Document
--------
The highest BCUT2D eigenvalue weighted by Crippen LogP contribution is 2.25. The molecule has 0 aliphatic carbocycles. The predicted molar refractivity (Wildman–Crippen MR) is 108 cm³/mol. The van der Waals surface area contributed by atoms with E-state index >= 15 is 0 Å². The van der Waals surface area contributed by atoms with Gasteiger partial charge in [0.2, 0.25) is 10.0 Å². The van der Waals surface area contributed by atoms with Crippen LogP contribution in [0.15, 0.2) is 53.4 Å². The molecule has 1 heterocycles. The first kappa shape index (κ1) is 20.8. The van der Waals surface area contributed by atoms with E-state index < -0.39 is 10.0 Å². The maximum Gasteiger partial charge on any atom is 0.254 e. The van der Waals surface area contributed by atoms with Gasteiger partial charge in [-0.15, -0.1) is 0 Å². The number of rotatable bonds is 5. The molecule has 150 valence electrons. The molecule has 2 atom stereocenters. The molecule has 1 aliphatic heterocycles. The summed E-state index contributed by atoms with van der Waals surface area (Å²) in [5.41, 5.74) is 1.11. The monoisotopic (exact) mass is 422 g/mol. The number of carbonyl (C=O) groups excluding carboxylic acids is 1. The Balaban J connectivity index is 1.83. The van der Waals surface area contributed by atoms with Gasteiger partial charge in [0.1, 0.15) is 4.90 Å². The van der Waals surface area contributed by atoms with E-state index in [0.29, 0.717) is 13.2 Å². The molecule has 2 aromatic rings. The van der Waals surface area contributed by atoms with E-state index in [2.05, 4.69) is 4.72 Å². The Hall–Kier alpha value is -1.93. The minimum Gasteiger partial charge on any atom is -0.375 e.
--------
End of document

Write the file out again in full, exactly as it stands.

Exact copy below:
The highest BCUT2D eigenvalue weighted by Crippen LogP contribution is 2.25. The molecule has 0 aliphatic carbocycles. The predicted molar refractivity (Wildman–Crippen MR) is 108 cm³/mol. The van der Waals surface area contributed by atoms with E-state index >= 15 is 0 Å². The van der Waals surface area contributed by atoms with Gasteiger partial charge in [0.2, 0.25) is 10.0 Å². The van der Waals surface area contributed by atoms with Crippen LogP contribution in [0.15, 0.2) is 53.4 Å². The molecule has 1 heterocycles. The first kappa shape index (κ1) is 20.8. The van der Waals surface area contributed by atoms with E-state index < -0.39 is 10.0 Å². The maximum Gasteiger partial charge on any atom is 0.254 e. The van der Waals surface area contributed by atoms with Gasteiger partial charge in [-0.15, -0.1) is 0 Å². The number of rotatable bonds is 5. The molecule has 150 valence electrons. The molecule has 2 atom stereocenters. The molecule has 1 aliphatic heterocycles. The summed E-state index contributed by atoms with van der Waals surface area (Å²) in [5.41, 5.74) is 1.11. The monoisotopic (exact) mass is 422 g/mol. The number of carbonyl (C=O) groups excluding carboxylic acids is 1. The Balaban J connectivity index is 1.83. The van der Waals surface area contributed by atoms with Gasteiger partial charge in [0.1, 0.15) is 4.90 Å². The van der Waals surface area contributed by atoms with E-state index in [0.29, 0.717) is 13.2 Å². The molecule has 2 aromatic rings. The van der Waals surface area contributed by atoms with E-state index in [2.05, 4.69) is 4.72 Å². The Hall–Kier alpha value is -1.93. The minimum Gasteiger partial charge on any atom is -0.375 e.